On 17 February, 1942, Huey P. Newton, co-founder of the Black Panther Party (BPP), historical figure of the Black Panthers, was born. For the preface to his autobiography, Revolutionary Suicide , published by Premiers Matins Novembre in rench, Ahmad Sa’adat, general secretary of the Popular Front for the Liberation of Palestine (PFLP), evoked three of the longest-held political prisoners in the world.
“Whether they are called Mumia Abu-Jamal, Walid Daqqah or Georges Ibrahim Abdallah, political prisoners behind bars can and must be a priority for our movements
Mumia Abu-Jamal has been imprisoned since December 9, 1981 in the United States
Walid Daqqah has been imprisoned since March 25, 1986 in Israeli occupation prisons
Georges Ibrahim Abdallah has been imprisoned since October 24, 1984 in France
On Saturday, 1 April, the Plate-forme Charleroi-Palestine, in Charleroi, Belgium, organized a stand for Palestine in Place Verte in Charleroi calling for the release of Georges Abdallah and Walid Daqqah. The Plate-forme is an affiliate of the Samidoun Network.
They distributed flyers and information, and many people, especially youth, took photos to show their solidarity.
Georges Ibrahim Abdallah
Sunday, 2 April marks the 72nd birthday of Georges Abdallah, the Arab communist and Palestinian resistance fighter imprisoned in France since 1984. On this occasion, the Unitary Campaign for the Release of Georges Abdallah initiated an international week of action from March 25 to April 2.
Many passers-by responded to our invitation to write to Georges and to send cards to Macron, calling upon him to sign the order for Georges’ expulsion to Lebanon. As he has been eligible for release since 1999, this is in fact the primary obstacle preventing Georges from returning to his family in Lebanon.
Because the life of the political prisoner Walid Daqqah is in danger, we also informed the people who visited our stand about him. Many of them underlined the cruelty of the occupation and colonization of Palestine and expressed their wishes to join our future actions.
Find below two texts by Walid Daqqah , posted on the FB page , launched by his family
“We are part of a history, and history obviously is a state of past events that have ended, except for us; for us it is a continuous past that never ends. We communicate with you from it as a present that shouldn’t be your future. Our time is different from yours, for time here does not pace itself on the axis of past, present, and future. Our time, which flows in the lingering place, dropped the concepts of conventional time and space from our language, or it confused them, if you wish. Here, we don’t ask when and where we shall meet, for example, for we have met and keep meeting at the same place. Here, we travel at ease, back and forth, on the axis of the past and present, and every moment, post presentness, is an unknown future that we are not capable to deal with. We have no control over our future, and our case is quite similar to that of all Arab peoples. Yet, there is a substantial difference: our occupation is foreign and theirs is Arab. Here we are in captivity because we search for a future, while their future has been buried alive.”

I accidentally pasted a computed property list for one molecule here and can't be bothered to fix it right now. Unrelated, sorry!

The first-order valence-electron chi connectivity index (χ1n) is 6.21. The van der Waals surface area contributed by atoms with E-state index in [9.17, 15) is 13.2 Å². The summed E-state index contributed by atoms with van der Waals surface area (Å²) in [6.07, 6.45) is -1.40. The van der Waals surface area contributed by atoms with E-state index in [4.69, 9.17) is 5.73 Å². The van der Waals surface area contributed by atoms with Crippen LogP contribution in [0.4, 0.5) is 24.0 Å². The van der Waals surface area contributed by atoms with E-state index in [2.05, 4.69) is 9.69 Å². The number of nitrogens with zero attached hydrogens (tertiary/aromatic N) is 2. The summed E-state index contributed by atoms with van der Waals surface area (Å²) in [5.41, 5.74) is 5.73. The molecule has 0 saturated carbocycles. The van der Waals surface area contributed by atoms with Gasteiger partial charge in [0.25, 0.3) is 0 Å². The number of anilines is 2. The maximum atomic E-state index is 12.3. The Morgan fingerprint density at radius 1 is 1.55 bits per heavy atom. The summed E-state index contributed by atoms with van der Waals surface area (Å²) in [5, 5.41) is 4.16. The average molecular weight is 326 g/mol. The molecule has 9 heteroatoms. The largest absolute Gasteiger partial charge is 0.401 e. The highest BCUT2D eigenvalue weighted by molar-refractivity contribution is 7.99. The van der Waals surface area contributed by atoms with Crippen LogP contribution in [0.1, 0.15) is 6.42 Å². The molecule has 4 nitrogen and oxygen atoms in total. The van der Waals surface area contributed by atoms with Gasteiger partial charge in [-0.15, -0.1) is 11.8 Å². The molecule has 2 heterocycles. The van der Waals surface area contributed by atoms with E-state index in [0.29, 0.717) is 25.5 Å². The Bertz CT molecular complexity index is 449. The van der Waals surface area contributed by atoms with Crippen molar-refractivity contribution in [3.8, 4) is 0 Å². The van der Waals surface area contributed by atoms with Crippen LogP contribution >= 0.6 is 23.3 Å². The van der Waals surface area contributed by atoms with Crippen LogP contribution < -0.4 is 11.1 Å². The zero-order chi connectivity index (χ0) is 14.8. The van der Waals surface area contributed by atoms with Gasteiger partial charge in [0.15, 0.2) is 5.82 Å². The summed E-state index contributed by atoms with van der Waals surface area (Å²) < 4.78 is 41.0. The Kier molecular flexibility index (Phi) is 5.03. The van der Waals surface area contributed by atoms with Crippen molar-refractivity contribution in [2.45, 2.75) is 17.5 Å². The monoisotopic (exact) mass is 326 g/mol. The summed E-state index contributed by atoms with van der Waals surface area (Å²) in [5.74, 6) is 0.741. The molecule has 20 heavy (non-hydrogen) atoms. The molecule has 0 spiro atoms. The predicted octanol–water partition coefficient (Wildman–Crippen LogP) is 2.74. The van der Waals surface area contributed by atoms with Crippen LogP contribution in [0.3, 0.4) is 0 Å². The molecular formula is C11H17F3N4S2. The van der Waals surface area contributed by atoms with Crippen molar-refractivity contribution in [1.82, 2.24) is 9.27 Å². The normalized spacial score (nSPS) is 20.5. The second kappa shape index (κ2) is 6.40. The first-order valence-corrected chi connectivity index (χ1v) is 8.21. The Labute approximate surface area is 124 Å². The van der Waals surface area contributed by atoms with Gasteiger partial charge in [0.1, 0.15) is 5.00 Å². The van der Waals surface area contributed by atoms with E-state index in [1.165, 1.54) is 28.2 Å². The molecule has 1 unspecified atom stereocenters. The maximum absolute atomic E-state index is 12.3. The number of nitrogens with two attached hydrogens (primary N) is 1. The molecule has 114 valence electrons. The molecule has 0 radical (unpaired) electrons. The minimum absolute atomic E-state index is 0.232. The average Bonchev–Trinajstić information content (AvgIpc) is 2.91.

Letter to a Comrade (excerpt)
“To depict life in prison, I always use the trope of a train car. Closed and with no windows. In order to know where this wagon took you, and what distance it traveled, or perhaps in order to know the speed, you must drill a hole in the wall. Writing or painting are drilling a hole. Responses I receive as a feedback on what I produce […] are the scenes of nature I see through this opening, the mountains and the trees— what indicate my time, place and speed. There have been always, inside the wagon, well-versed “travelers” who read your text, and tell you where we are at, and what the train’s speed is. However, those veterans remain travelers like myself, and all the time I need not appreciation, but rather a certain view from the outside of the parallel time.”